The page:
(image above is just to update the thumbnail)
I started off with Z-spheres in a demo version of Z-brush, but quickly got annoyed with the interface and picked it up in Blender.
The idea is to pose it and 3D print different trophies for people who win the competitions at Regncon, a small RPG and board-game convention here in Bergen, Norway.
A few things I’m wondering:
I don’t know how big you can 3D-print, but I suspect that some of the details here are going to be too small, am I right?
Also, regarding posing: I haven’t used the pose-brush a lot, but will it do the job fine, or should I just get to retopologizing and rigging?
I’d also love some general feedback, I think the least appealing part of the model is some of the work on the scales/skin, and would especially like some advice on those
Look out for those spindly legs, if you want to 3d print this. Perhaps consider having the tail touch the base for additional support, or just thicken up those ankles
What format are you going to 3D print in? FDM (reels of PLA/ABS) or STL (Print using light cured liquid resin). This will dictate your limitations. FDM prints aren’t great at handling detail. The detail will be muddy and possibly add hours to your print time.
Remember that any overhangs greater than 60 degrees will need supports. The arms and the underside of the body will need a ton of support in this model.
Printing with supports isn’t ideal because the supports can leave “flash”, which will distort the details of the model and require potentially hours of clean up.
The use of supports increases the chances of the print failing as well, because there is a chance that a support won’t print correctly.
I recommend a few things to keep in mind when preparing your model for printing.
I agree with SterlingRoth- Lower the tail to the base and have it act as a support.
If you are using an FDM printer- get rid of all the scales. Possibly replace them with larger plates/spikes. The scales will not print well as they are, and could require hours of clean up if left as is. Speaking from experience- those grooves are a nightmare to clean up.
I’d recommend designing scales similar to the dragons in spyro reignited:
An STL printer can print the scales no problem, but there will be issues if you use supports and need to sand the flash off.
Retopo and rigging could save you some time in the future, but it isn’t necessary. For my models I’ve just been using Blenders decimate tool, or Zbrushes decimate tool before printing.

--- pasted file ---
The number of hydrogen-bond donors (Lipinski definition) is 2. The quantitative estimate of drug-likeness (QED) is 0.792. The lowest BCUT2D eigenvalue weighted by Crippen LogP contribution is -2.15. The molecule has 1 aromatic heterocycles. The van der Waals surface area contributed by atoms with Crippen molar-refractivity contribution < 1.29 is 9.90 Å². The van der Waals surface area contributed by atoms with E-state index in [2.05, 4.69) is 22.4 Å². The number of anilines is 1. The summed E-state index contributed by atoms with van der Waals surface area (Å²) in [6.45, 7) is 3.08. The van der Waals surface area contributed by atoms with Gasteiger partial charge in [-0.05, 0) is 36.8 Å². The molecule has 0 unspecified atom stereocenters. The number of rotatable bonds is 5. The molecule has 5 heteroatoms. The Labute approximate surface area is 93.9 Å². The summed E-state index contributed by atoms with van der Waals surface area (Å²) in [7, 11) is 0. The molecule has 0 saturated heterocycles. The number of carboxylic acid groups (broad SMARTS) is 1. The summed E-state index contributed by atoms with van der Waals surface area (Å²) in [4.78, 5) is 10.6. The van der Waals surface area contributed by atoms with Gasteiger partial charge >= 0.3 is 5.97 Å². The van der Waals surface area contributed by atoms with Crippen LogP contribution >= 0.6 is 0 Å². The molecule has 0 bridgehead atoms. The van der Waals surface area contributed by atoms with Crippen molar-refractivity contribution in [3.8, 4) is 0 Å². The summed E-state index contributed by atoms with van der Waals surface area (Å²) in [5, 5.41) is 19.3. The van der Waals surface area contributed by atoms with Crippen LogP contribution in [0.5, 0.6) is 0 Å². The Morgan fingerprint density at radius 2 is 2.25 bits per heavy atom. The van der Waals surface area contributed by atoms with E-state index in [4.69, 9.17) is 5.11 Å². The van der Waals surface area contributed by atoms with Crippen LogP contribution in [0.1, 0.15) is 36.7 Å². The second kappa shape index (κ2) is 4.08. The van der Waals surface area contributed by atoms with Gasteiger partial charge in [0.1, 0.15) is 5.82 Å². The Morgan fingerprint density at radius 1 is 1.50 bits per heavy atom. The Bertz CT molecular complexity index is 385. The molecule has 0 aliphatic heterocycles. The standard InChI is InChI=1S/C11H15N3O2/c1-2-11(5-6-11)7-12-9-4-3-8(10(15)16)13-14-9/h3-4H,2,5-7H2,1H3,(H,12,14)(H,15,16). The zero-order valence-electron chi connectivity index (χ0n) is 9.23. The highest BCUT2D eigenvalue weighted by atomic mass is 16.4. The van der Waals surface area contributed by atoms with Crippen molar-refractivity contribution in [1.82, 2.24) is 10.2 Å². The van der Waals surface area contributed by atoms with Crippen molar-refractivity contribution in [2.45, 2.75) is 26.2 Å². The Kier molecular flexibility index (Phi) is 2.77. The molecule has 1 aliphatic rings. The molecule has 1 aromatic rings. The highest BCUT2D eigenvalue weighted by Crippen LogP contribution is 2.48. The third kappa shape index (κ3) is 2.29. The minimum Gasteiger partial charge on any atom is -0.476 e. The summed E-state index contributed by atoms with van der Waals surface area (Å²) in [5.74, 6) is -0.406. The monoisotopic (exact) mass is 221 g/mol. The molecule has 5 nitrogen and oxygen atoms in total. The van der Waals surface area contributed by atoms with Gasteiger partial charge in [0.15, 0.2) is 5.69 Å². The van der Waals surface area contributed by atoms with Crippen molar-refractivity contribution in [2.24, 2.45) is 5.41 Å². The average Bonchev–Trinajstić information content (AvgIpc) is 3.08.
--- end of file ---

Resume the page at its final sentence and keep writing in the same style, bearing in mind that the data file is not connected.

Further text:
I think poses where the characters arms are held close to the body, or held vertically above the body, will make things easier. Here is an article about the 45degree rule that can better explain it: https://rigid.ink/blogs/news/how-to-print-overhangs-bridges-and-exceeding-the-45-rule
Hope this helps!
That is a lot of solid advice. I’ll keep these things in mind as I pose the character. I’m not sure what kind of printer we’ll be using, but I suspect that it’s resin since it’ll also be used for printing miniatures – so I suppose that means the scales are okay from a technical perspective?
I’ve been playing around with the 3D-print toolbox plugin, and one thing I can’t figure out is when it complains about “Zero Faces”. I would guess that means faces that have no size, or that aren’t filled, but these faces are all filled, and it’s weird if blender’s decimating would make sizeless faces:
Have you checked the normals of your model? Sometimes decimation causes inverted normals.
Turned on face orientation in the viewport and it’s all blue, tried recalculating the normals and it made no difference. I’ll try a different, more printable, pose and see if it isn’t one of those problems that mysteriously disappears by itself.
Returning to this after a test print and some fiddling. The printer uses resin and can definitely do the small details justice - supports also shouldn’t prove to be too much of a problem, so I’m not very concerned with that, but I’ve bulked up the legs and feet, and in posing I’ve lowered the tail to provide better support. After some trial and error I ended up just using Mixamo to make a basic rig, downloading it and adding some spine bones for the tail, and then applying that rig with automatic weights. It’s far from perfect, but it will do.
Here he is posed, he’ll be holding up a six-sided die:
The plan is to tweak the pose a bit more, fix some problems with weight painting, and then set it as a rest pose and fix the rest of the problems with sculpting.
This might be it!
I’ve sendt it off to the person responsible for the printing and painting (of course!) of the trophies. If it succeeds, my next post will be photos of a finalized trophy
I love the pose you picked! It’s so fun!
Finally the trophies are finished!
The models were hand painted by other members of the festival board, and mounted to wooden coasters along with plaques.
The models were printed on the side, and there are some marks from the supports.
Getting the five figures finished took some work, as the wrist holding the die had a tendency to break - we’ll have to fix that for future versions.
Thank you. The recepients looked happy as well